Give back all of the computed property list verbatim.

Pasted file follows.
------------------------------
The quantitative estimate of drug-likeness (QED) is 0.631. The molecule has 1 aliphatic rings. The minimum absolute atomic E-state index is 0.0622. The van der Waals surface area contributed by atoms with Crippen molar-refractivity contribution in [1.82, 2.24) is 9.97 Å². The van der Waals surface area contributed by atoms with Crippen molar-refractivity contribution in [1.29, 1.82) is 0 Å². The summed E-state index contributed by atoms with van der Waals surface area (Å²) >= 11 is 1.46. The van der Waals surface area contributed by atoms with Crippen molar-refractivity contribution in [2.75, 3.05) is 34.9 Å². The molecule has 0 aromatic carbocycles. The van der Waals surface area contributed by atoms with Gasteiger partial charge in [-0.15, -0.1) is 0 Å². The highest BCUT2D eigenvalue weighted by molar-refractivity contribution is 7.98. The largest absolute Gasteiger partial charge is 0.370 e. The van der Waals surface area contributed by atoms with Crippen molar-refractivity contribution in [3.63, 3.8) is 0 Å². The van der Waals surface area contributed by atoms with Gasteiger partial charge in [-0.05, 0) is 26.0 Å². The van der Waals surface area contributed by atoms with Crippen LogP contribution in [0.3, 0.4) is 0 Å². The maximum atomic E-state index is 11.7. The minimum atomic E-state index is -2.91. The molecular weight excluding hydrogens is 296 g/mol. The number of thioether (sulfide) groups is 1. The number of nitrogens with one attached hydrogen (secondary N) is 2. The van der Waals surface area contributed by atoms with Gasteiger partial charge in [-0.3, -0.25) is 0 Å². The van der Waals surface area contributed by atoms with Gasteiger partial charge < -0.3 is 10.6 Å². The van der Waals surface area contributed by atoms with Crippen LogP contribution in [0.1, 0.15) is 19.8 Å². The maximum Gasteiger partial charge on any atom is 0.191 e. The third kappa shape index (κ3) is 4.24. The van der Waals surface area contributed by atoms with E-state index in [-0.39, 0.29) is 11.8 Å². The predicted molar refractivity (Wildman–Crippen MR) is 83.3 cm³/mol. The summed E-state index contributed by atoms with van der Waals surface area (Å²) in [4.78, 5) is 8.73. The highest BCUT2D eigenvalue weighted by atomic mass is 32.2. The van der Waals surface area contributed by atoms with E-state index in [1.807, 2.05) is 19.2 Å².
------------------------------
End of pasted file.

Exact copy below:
The quantitative estimate of drug-likeness (QED) is 0.631. The molecule has 1 aliphatic rings. The minimum absolute atomic E-state index is 0.0622. The van der Waals surface area contributed by atoms with Crippen molar-refractivity contribution in [1.82, 2.24) is 9.97 Å². The van der Waals surface area contributed by atoms with Crippen molar-refractivity contribution in [1.29, 1.82) is 0 Å². The summed E-state index contributed by atoms with van der Waals surface area (Å²) >= 11 is 1.46. The van der Waals surface area contributed by atoms with Crippen molar-refractivity contribution in [2.75, 3.05) is 34.9 Å². The molecule has 0 aromatic carbocycles. The van der Waals surface area contributed by atoms with Gasteiger partial charge in [-0.15, -0.1) is 0 Å². The highest BCUT2D eigenvalue weighted by molar-refractivity contribution is 7.98. The largest absolute Gasteiger partial charge is 0.370 e. The van der Waals surface area contributed by atoms with Crippen molar-refractivity contribution in [3.63, 3.8) is 0 Å². The van der Waals surface area contributed by atoms with Gasteiger partial charge in [-0.05, 0) is 26.0 Å². The van der Waals surface area contributed by atoms with Crippen LogP contribution in [0.3, 0.4) is 0 Å². The maximum atomic E-state index is 11.7. The minimum atomic E-state index is -2.91. The molecular weight excluding hydrogens is 296 g/mol. The number of thioether (sulfide) groups is 1. The number of nitrogens with one attached hydrogen (secondary N) is 2. The van der Waals surface area contributed by atoms with Gasteiger partial charge in [-0.3, -0.25) is 0 Å². The van der Waals surface area contributed by atoms with Gasteiger partial charge < -0.3 is 10.6 Å². The van der Waals surface area contributed by atoms with Crippen LogP contribution in [0.1, 0.15) is 19.8 Å². The maximum Gasteiger partial charge on any atom is 0.191 e. The third kappa shape index (κ3) is 4.24. The van der Waals surface area contributed by atoms with E-state index in [-0.39, 0.29) is 11.8 Å². The predicted molar refractivity (Wildman–Crippen MR) is 83.3 cm³/mol. The summed E-state index contributed by atoms with van der Waals surface area (Å²) in [4.78, 5) is 8.73. The highest BCUT2D eigenvalue weighted by atomic mass is 32.2. The van der Waals surface area contributed by atoms with E-state index in [1.807, 2.05) is 19.2 Å².